SMART settlement paves way for bike, pedestrian path projects

The "Follow This Story" feature will notify you when any articles related to this story are posted.

When you follow a story, the next time a related article is published — it could be days, weeks or months — you'll receive an email informing you of the update.

If you no longer want to follow a story, click the "Unfollow" link on that story. There's also an "Unfollow" link in every email notification we send you.

This tool is available only to subscribers; please make sure you're logged in if you want to follow a story.

Please note: This feature is available only to subscribers; make sure you're logged in if you want to follow a story.

Subscribe

Cycling advocates say a last-minute agreement hammered out with Sonoma-Marin Area Rail Transit officials will prioritize a bike and pedestrian path that voters demanded in 2008 when they approved construction of the commuter rail line.

The agreement, brokered by Rep. Jared Huffman, D-San Rafael, calls for establishing a list of higher priority pathway segments and identifying funding sources for those projects.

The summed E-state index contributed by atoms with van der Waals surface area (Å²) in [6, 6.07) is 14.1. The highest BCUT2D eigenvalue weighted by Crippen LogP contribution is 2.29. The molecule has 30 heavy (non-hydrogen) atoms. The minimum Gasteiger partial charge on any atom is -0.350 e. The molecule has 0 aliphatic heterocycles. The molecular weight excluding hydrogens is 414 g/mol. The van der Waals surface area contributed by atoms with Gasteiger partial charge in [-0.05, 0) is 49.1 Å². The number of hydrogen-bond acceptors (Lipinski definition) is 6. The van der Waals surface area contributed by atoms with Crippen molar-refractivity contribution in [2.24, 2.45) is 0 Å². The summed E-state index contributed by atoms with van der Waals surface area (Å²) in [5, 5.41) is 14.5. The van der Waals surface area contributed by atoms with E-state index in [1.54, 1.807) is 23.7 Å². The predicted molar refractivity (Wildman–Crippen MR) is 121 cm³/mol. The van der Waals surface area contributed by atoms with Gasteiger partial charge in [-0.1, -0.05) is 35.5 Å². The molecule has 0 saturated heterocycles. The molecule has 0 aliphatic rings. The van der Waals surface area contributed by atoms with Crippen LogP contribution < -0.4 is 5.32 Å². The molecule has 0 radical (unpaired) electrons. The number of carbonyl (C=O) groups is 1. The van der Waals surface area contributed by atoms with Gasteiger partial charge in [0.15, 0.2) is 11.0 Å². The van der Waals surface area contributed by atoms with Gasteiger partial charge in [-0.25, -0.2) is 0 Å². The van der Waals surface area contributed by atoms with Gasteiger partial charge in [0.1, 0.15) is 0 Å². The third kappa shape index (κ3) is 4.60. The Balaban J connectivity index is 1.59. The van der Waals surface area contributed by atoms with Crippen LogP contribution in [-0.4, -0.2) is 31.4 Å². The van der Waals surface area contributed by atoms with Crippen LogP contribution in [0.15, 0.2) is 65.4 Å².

Cycling advocates had been threatening to sue SMART over a section of pathway planned in San Rafael, a dispute that more generally speaks to concerns the rail agency is failing to meet its obligations to build the promised network. The agreement, for now, appears to have addressed those concerns.

“Overall, this is a very, very positive development. It increases hope that the path will actually be built,” said Gary Helfrich, executive director of the Sonoma County Bicycle Coalition.

Farhad Mansourian, SMART’s general manager, indicated the deal would provide a way for the agency and cycling advocates to “be on the same page.”

“By coming up with a priority list, we can focus our effort and go get money for those projects,” he said Tuesday.

However, a finished pathway running the length of the rail line is likely years or decades away — if ever it becomes reality. A critical selling point for a quarter-percent sales tax approved by voters in 2008 to pay for commuter rail, the pathway is now being built in chunks by a variety of entities as funding becomes available.

SMART, which is planning to launch commuter rail service a year from now, has awarded construction contracts for seven pathway segments in Sonoma and Marin counties, according to a 2014 strategic plan document posted on the agency’s website. On Wednesday, SMART’s board of directors approved a $4.2 million contract for another 2.4-mile section of the path between East Cotati Avenue and Golf Course Drive in Rohnert Park.